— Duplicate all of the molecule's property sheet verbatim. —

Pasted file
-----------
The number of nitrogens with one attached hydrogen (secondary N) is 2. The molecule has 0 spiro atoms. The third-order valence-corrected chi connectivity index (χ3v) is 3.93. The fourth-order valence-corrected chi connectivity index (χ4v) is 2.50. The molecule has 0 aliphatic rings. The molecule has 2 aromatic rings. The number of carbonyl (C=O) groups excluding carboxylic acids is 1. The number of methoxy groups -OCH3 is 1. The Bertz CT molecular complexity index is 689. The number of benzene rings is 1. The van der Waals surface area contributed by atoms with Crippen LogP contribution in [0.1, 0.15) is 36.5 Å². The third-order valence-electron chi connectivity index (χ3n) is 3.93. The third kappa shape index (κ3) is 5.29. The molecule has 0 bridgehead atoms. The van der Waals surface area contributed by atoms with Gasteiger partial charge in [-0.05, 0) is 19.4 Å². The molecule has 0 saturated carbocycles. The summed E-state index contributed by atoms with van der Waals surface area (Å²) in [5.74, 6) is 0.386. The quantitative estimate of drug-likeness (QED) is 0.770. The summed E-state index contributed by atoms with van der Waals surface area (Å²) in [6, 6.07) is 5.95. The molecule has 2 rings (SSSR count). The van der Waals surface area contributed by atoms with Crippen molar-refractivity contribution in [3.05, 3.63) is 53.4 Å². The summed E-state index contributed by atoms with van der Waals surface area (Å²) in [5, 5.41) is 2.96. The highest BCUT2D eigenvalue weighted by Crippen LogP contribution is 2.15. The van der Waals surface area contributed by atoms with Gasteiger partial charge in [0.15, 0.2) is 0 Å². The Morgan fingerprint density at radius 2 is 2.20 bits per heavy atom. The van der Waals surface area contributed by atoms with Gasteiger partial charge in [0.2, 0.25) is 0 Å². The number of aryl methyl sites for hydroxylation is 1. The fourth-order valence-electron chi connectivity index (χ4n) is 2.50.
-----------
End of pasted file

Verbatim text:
The number of nitrogens with one attached hydrogen (secondary N) is 2. The molecule has 0 spiro atoms. The third-order valence-corrected chi connectivity index (χ3v) is 3.93. The fourth-order valence-corrected chi connectivity index (χ4v) is 2.50. The molecule has 0 aliphatic rings. The molecule has 2 aromatic rings. The number of carbonyl (C=O) groups excluding carboxylic acids is 1. The number of methoxy groups -OCH3 is 1. The Bertz CT molecular complexity index is 689. The number of benzene rings is 1. The van der Waals surface area contributed by atoms with Crippen LogP contribution in [0.1, 0.15) is 36.5 Å². The third-order valence-electron chi connectivity index (χ3n) is 3.93. The third kappa shape index (κ3) is 5.29. The molecule has 0 bridgehead atoms. The van der Waals surface area contributed by atoms with Gasteiger partial charge in [-0.05, 0) is 19.4 Å². The molecule has 0 saturated carbocycles. The summed E-state index contributed by atoms with van der Waals surface area (Å²) in [5.74, 6) is 0.386. The quantitative estimate of drug-likeness (QED) is 0.770. The summed E-state index contributed by atoms with van der Waals surface area (Å²) in [6, 6.07) is 5.95. The molecule has 2 rings (SSSR count). The van der Waals surface area contributed by atoms with Crippen molar-refractivity contribution in [3.05, 3.63) is 53.4 Å². The summed E-state index contributed by atoms with van der Waals surface area (Å²) in [5, 5.41) is 2.96. The highest BCUT2D eigenvalue weighted by Crippen LogP contribution is 2.15. The van der Waals surface area contributed by atoms with Gasteiger partial charge in [0.15, 0.2) is 0 Å². The Morgan fingerprint density at radius 2 is 2.20 bits per heavy atom. The van der Waals surface area contributed by atoms with Gasteiger partial charge in [0.2, 0.25) is 0 Å². The number of aryl methyl sites for hydroxylation is 1. The fourth-order valence-electron chi connectivity index (χ4n) is 2.50.